Tuesday, November 20, 2012

November 20, 1862

November 20, 1862: At Falmouth, Virginia, while Burnside is fretting about his missing pontoon boats, Gen. Joseph Hooker arrives with his two corps. On the other side of the river, at Fredericksburg, the divisions of Ransom and McLaws arrive, and in nearby Spotsylvania are Hood’s and Anderson’s divisions, with Pickett’s division close behind.

—Maj. Gen. George B. McClellan, recently sacked as commander of the Army of the Potomac, visits New York City and makes public appearances to adoring crowds. His visit is sponsored by the Democrat Party. After spending most of the day trying to locate the general, several hundred people gathered in the street in front of the Fifth Avenue Hotel, where the Seventh Regiment band and the Young Men’s Democratic Association were expected to serenade him. The New York Times gives details:
At 20 minutes of 11 o’clock the Young Men’s Democratic Association appeared in front of the hotel, with Capt. RYNDERS’ gun, and band and gun began to play. With them there came several hundred citizens, who enlivened the occasion by cheers for Gen. MCCLELLAN and reseated groans for Gen. FREMONT and Mr. GREELEY. There was a call for three cheers for Gen. BURNSIDE, which was responded to with one faint cheer, and a die-away. At length the General appeared, accompanied by Mr. LUKE COZZENS, President of the Young Men’s Democratic Association, and the assemblage gave cheer after cheer, lasting for fully a minute.
After the music, the crowd calls upon Gen. McClellan for a speech. He thanked them for their appreciation, and praised New York as having been liberal in furnishing material and men for the war. To the crowd’s disappointment, he did not trash Lincoln or anyone in the government. The Capt. Rynders mentioned, apparently, was a power broker and political organizer in city Democratic politics, and a leader of the Five Points gangs that controlled so much illegal activity in the city.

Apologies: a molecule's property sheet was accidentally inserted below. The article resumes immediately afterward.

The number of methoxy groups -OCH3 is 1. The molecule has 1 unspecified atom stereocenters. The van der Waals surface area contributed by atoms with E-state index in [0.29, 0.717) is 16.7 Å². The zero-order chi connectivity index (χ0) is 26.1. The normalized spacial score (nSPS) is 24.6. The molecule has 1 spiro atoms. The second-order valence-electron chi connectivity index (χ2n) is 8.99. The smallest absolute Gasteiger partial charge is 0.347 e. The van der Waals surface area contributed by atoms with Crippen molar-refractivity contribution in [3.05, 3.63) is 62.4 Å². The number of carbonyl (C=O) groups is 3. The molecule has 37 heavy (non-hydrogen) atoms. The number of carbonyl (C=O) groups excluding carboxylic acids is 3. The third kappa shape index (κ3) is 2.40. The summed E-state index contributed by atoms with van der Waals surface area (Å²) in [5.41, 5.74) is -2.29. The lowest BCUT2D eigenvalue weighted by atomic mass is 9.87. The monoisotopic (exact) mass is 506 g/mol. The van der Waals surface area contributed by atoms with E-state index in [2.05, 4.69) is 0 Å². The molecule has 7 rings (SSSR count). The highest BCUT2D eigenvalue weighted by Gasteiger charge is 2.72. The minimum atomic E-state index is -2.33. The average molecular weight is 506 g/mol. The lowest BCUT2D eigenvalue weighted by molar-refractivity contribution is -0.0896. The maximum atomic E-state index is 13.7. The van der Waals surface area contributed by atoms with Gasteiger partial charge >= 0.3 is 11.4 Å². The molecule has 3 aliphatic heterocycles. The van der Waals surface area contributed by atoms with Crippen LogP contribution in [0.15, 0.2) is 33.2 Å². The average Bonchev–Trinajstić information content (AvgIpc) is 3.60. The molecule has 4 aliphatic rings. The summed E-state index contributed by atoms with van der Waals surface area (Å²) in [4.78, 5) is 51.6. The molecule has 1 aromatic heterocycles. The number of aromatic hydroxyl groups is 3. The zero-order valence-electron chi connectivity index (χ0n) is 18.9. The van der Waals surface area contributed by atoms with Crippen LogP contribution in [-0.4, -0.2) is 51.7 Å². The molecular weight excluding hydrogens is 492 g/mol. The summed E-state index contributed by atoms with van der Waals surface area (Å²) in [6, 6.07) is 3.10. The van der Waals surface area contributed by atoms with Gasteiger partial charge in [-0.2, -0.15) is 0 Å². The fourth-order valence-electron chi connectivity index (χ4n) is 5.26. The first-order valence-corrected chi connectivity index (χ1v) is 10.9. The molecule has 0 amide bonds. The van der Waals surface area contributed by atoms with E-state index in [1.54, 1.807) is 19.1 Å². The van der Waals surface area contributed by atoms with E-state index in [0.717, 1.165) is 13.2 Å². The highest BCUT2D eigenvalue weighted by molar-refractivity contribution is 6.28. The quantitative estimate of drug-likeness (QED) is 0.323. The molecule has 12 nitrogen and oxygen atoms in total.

—In the New Orleans Delta, in the U.S.-occupied city, the editors publish a letter written by "a colored soldier," who is serving in the 1st Regiment of Louisiana Native Guards, one of the first black regiments in the national army, and who are deployed at Lafourche Landing in Cajun country:
I address you this letter, hoping that you may publish it in your columns, which are read daily by at least five or six hundred of their friends. When we left the city, on the 25th ult., we were from 850 to 875 strong. We arrived at this place on the 1st inst., 600 to 845 strong—only about thrity men having fallen out, and these from sickness. We have not, as yet, had the pleasure of exchanging shots with the enemy. But we are still anxious, as we have ever been, to show to the wolrd that the latent courage of the African is aroused, and that, while fighting under the American flag, we can and will be a wall of fire and death the enemies of this country, our birth-place. When we enlisted we were hooted at in the streets of New-Orleans as a rabble of armed plebeians and cowards. I am proud to say that if any cowardice has been exhibited since we left Camp Strong . . . it has been exhibited by the rebels. Most of the 1st Louisiana Native Guards were free blacks, and most of them literate.

—William Lyon, a Union officer stationed at the captured Fort Henry, on the Tennessee River in Tennessee, writes home to his wife, Adelia, about the garrisons usual activity of chasing down Rebel irregulars:
Fort Henry, November 20, 1862.—Four of our companies go up the river tomorrow on an expedition. I do not go. Do not be frightened about guerillas. They are great cowards and will not fight if they can help it. They are mere thieves, and a thief is always a coward. I do not at all fear being killed. Something constantly assures me that I am coming home to you safely. Now, don’t get up a presentiment the other way.

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